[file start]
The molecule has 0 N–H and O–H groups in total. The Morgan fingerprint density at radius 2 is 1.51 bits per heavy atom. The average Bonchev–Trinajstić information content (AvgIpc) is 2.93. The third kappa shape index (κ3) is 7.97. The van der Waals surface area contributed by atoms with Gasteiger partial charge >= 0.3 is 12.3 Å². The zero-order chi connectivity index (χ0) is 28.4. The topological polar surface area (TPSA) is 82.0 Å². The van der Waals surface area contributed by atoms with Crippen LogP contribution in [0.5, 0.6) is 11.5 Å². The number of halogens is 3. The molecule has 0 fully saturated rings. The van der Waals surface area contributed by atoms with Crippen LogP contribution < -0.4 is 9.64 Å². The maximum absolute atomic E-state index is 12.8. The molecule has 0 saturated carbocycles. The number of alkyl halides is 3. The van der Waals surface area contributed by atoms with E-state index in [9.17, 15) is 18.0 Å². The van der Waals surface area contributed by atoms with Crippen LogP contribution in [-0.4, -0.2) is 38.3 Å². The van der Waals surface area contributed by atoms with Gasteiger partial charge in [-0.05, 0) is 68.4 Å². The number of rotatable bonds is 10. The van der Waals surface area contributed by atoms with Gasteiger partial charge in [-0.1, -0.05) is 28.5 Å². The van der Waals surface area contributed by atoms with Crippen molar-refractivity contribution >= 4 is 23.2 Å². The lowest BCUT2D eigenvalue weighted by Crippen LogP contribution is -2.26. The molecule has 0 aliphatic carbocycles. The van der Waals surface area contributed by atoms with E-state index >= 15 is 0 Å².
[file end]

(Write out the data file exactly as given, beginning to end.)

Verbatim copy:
The molecule has 0 N–H and O–H groups in total. The Morgan fingerprint density at radius 2 is 1.51 bits per heavy atom. The average Bonchev–Trinajstić information content (AvgIpc) is 2.93. The third kappa shape index (κ3) is 7.97. The van der Waals surface area contributed by atoms with Gasteiger partial charge >= 0.3 is 12.3 Å². The zero-order chi connectivity index (χ0) is 28.4. The topological polar surface area (TPSA) is 82.0 Å². The van der Waals surface area contributed by atoms with Crippen LogP contribution in [0.5, 0.6) is 11.5 Å². The number of halogens is 3. The molecule has 0 fully saturated rings. The van der Waals surface area contributed by atoms with Crippen LogP contribution < -0.4 is 9.64 Å². The maximum absolute atomic E-state index is 12.8. The molecule has 0 saturated carbocycles. The number of alkyl halides is 3. The van der Waals surface area contributed by atoms with E-state index in [9.17, 15) is 18.0 Å². The van der Waals surface area contributed by atoms with Crippen LogP contribution in [-0.4, -0.2) is 38.3 Å². The van der Waals surface area contributed by atoms with Gasteiger partial charge in [-0.05, 0) is 68.4 Å². The number of rotatable bonds is 10. The van der Waals surface area contributed by atoms with Gasteiger partial charge in [-0.1, -0.05) is 28.5 Å². The van der Waals surface area contributed by atoms with Crippen molar-refractivity contribution >= 4 is 23.2 Å². The lowest BCUT2D eigenvalue weighted by Crippen LogP contribution is -2.26. The molecule has 0 aliphatic carbocycles. The van der Waals surface area contributed by atoms with E-state index >= 15 is 0 Å².